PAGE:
APRS for severe weather spotting.
I am interested in adding new features to WUHU (or maybe even a new
application) that will allow the user to post NWS notices, alerts,
and warnings as well as other weather conditions via APRS.
I guess my intention would be to add features that would allow
various networks of Skywarn (and others) to keep others informed of
severe weather conditions over Internet based APRS.
I asked my Skywarn state representatives whether they monitor the
APRS network during watches and warnings, and they stated they do not
monitor the APRS. The director stated: "No APRS is up but we do not
respond (sic) to any messages nor do we monitor any weather
stations. It gets very hectic during a watch so we have all that we
can handle with the regular traffic."
During the last NWS warning, the NWS coordinator had great difficulty
understanding any of the individuals in the various counties. In
fact, I think that they were busy because they had to repeat
themselves over and over due to poor radio transmissions over a 17
county-wide area. The reliability of the communication was poor at
Here is another view point I found on the net that discusses this
subject in detail, he has some good points although I do not agree
with his conclusions. See: http://www.skywarn.ampr.org/aprs1.htm
It seems to me that many in the Ham community reject the value of
Internet based communications, for various reasons. I suppose that
some see it as a threat to their hobby as the Internet continues to
permeate nearly every form of communication (APRS Internet, Voip,
My opinion would be that the more people involved in severe weather
spotting the better. If people have the time and the needed equipment
(Computer and Internet connection), they should be able to
participate in severe weather spotting. Volunteer spotters should not
be forced in to investing in a Ham radio setup just to participate in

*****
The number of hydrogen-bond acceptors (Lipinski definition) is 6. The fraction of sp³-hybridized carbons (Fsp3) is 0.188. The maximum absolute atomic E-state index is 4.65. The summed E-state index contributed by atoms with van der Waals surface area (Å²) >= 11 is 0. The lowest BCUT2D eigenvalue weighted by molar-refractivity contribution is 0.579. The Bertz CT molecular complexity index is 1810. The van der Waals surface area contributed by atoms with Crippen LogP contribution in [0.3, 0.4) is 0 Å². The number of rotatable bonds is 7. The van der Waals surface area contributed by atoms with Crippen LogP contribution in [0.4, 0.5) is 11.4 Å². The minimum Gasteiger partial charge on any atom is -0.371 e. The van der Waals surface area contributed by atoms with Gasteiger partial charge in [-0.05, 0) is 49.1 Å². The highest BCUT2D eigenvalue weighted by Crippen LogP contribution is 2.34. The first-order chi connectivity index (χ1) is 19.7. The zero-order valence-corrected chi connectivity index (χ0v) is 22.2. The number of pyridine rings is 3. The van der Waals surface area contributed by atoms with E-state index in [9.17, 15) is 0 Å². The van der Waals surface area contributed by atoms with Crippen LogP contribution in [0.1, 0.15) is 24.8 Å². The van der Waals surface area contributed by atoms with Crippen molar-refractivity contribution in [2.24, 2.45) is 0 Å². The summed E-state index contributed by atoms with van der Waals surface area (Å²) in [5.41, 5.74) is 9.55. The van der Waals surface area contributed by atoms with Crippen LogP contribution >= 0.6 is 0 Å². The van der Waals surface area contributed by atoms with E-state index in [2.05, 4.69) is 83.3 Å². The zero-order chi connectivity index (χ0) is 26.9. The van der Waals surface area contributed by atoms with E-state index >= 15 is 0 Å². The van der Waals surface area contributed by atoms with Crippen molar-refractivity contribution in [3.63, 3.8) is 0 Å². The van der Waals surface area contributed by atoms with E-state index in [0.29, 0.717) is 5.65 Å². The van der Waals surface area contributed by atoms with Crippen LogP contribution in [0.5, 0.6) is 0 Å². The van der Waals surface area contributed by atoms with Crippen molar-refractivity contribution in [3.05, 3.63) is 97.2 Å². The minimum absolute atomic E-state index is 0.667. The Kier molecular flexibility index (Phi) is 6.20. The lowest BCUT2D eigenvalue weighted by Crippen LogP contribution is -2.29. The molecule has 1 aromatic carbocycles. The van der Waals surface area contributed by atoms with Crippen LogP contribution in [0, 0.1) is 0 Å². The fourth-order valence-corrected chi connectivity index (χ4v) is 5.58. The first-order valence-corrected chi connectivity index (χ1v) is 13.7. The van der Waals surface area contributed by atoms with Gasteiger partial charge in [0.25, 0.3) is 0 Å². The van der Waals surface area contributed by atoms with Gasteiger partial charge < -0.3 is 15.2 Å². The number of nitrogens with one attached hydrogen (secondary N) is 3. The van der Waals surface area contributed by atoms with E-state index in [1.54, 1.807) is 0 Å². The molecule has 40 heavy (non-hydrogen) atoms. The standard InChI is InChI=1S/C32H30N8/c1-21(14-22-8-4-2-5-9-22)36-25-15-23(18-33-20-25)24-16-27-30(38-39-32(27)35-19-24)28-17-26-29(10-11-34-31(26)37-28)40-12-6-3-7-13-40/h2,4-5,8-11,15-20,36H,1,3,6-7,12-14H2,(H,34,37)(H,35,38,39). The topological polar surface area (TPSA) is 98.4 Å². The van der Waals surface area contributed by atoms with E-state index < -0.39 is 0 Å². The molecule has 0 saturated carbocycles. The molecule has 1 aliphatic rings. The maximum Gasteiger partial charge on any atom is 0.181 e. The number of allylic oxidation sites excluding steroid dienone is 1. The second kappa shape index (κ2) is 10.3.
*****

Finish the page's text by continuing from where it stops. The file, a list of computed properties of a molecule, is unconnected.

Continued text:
these programs when they already own a superior communication device,
a personal computer.
The NWS in Detroit now accepts severe weather reports via the Web
although the only major shortcoming I see is that this information is
not automatically shared with others in the field. Although this is
fine for one-way links to the NWS, the APRS network is superior in
this situation as the information is shared not only locally but
globally as well.
It seems inevitable (if it already hasn't happened) that Internet
based communication will ultimately become a primary means of
distributing all weather related data in real time. This is not only
true for automated weather station data but for severe weather
observations as well.
The number of PWS and spotters with broadband connections will only
continue to outpace the growth of the radio-based community. This is
especially true in areas where community wide WiFi installations are
Finally, I believe that there is room to accommodate all users in the
APRS real-time exchange of information (both Radio and Internet
users). With a few enhancements to the APRS specification, the
network would be ideal for sharing real-time observations especially
in severe weather situations.
If Skywarn as an organization flat out rejects the notion of using
APRS, maybe it is time to form a new organization that is more open
to changing technology and methods?
If you would like to weigh in on the subject I would appreciate your